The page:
In case you missed it, today was the day of the results for thousands of sixteen-ish year olds. In solidarity with that generation of callow youth I, of course, decided to have an ale and raise a glass to all those who have worked hard and deserved their final grade, whatever it may be. The governments successive, of all political stripes, have denuded the actual tests of meaning beyond shaming but still they whip the profession and the children subsumed by it into a frenzy of stress. And seriously these exams are taken. Cheers, fellow toilers! I plucked the Rip Snorter from my shelf of goodliness brewed by the lovely people at Hog's Back Brewery because it looked like the sort of ale that could do the job asked of it in my overlong introduction.
I have not been disappointed and this is definitely an ale that I could have again. Would you like to know precisely why?
First point of order: I would have got this much cheaper (and probably a better batch) had I bought it at the brewery. Instead, because I am too cautious, I believed the brewery to be shut and got it at the local mini-mart instead. Not that this was a totally bad decision, no, just that it wasn't the best one. Being a ruby ale, and it did look red, there wasn't too much unexpected in the initial pour. As surely as rivers run to the sea this gave a quick and proper ale-style head with froth and the right amount of fizz. Aroma was restricted in area of effect, requiring me to lean in to get the best smell out of the brew, and I wasn't disappointed. There was a sweetness to it that made me think of bourbon biscuits, as opposed to the liquor, and that was no bad thing - enough chocolate to hint at the malt but enough dryness to prevent it being a chocolate ale. Chocolate ales are no bad thing (just check out the last brew I had from Hog's Back) but there can be too much of a good thing. For a summer evening when humidity is high and the temperatures warm, this was better suited than a chocolate ale is what I'm saying, all things have their place.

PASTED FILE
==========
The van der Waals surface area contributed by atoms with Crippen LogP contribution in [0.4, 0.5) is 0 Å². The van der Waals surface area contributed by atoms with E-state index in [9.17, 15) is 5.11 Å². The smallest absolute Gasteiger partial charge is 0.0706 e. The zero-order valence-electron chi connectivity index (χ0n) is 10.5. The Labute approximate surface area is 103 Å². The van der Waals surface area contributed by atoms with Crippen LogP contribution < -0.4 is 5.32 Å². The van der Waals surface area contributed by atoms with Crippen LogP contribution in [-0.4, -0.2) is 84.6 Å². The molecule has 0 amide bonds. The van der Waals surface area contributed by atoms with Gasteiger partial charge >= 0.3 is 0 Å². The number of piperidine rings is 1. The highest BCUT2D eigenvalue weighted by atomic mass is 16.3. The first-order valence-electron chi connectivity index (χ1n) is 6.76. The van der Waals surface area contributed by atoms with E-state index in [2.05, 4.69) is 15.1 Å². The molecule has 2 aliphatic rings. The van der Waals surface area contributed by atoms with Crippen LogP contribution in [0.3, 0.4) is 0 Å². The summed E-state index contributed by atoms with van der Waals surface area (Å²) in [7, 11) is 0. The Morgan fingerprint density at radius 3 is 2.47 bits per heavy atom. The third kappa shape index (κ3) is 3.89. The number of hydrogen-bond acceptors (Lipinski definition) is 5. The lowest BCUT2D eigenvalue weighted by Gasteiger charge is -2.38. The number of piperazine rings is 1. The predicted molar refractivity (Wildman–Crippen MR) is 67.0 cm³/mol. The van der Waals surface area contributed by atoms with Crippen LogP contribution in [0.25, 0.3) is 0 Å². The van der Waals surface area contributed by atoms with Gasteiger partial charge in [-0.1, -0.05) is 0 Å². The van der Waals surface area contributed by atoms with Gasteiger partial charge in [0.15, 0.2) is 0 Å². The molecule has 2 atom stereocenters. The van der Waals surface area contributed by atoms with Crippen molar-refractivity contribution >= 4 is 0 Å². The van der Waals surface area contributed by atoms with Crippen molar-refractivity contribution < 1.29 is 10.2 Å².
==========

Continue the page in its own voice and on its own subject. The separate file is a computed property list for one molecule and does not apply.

On tasting the faint citrus edge, steely like my sword, was surprisingly absent on the tongue, indeed, the whole mouthfeel was soft and flowing like the waters of a beck on the top of the fell driven by a pure spring and untouched by human hands, the sort that you can taste directly provided there are no dead sheep and know that it is as pure and safe as the stuff you get in your tap - and there aren't many water sources that can boast that pedigree. A small amount of fizz with a malty opener belies the impact of the 5% ABV but gives way to a lite hops middle to trantalise and quench nicely, revealing that citrus but also ensuring that it remains accompanied by biscuit malt. From there we have a long interlude provided by the bittering hops, playing the main act of the little concert being played - imagine an elongated version of the best song in the band's playlist that gets the audience singing along and losing track of time as the musicians give it everything they've got - before leaving on a sharp finish, blade out and flashing to provide the coup de grace in the little struggle in your mouth. No, wait, that's not what I wanted it to sound like. Back to that stream, it's the kind of finish that the beck would bring and allows you to feel freshened without diminishing the ale as a whole.
There is definite bourbon biscuit in that opening though. I'm not complaining, when I was growing up these and custard creams were the staple of the biscuit tin (which wasn't a tin, it was a plastic tupperware box that said 'biscuits' on the side in 1970s vintage orange) and wrapped biscuits were a special luxury. However, the lasting impressions, despite the chocolate in the aroma, are the bitterness that provides the main show and the sharpness at the end providing the main part of the thirst quenching nature. In that sense this is something of a chameleon.
Enjoy this best outside and in a long glass. It's a drinker rather than a sniffer and could be had straight from the bottle if that's your bag. On a hot evening you may even wish to chill it before imbibing, though I am a heathen and prefer mine to be room temperature, but it would work just as well as the coldness crisps around you and the mornings threaten a frost. Any more than that and you want to be indoors where an open fire would catch the ruby of the colour and sparkle just so in the half-light.
It's not going to knock Red IPA (here) from my top spot for ruby ales but it is going to be something I look out for again and will buy from the brewery when I am next passing.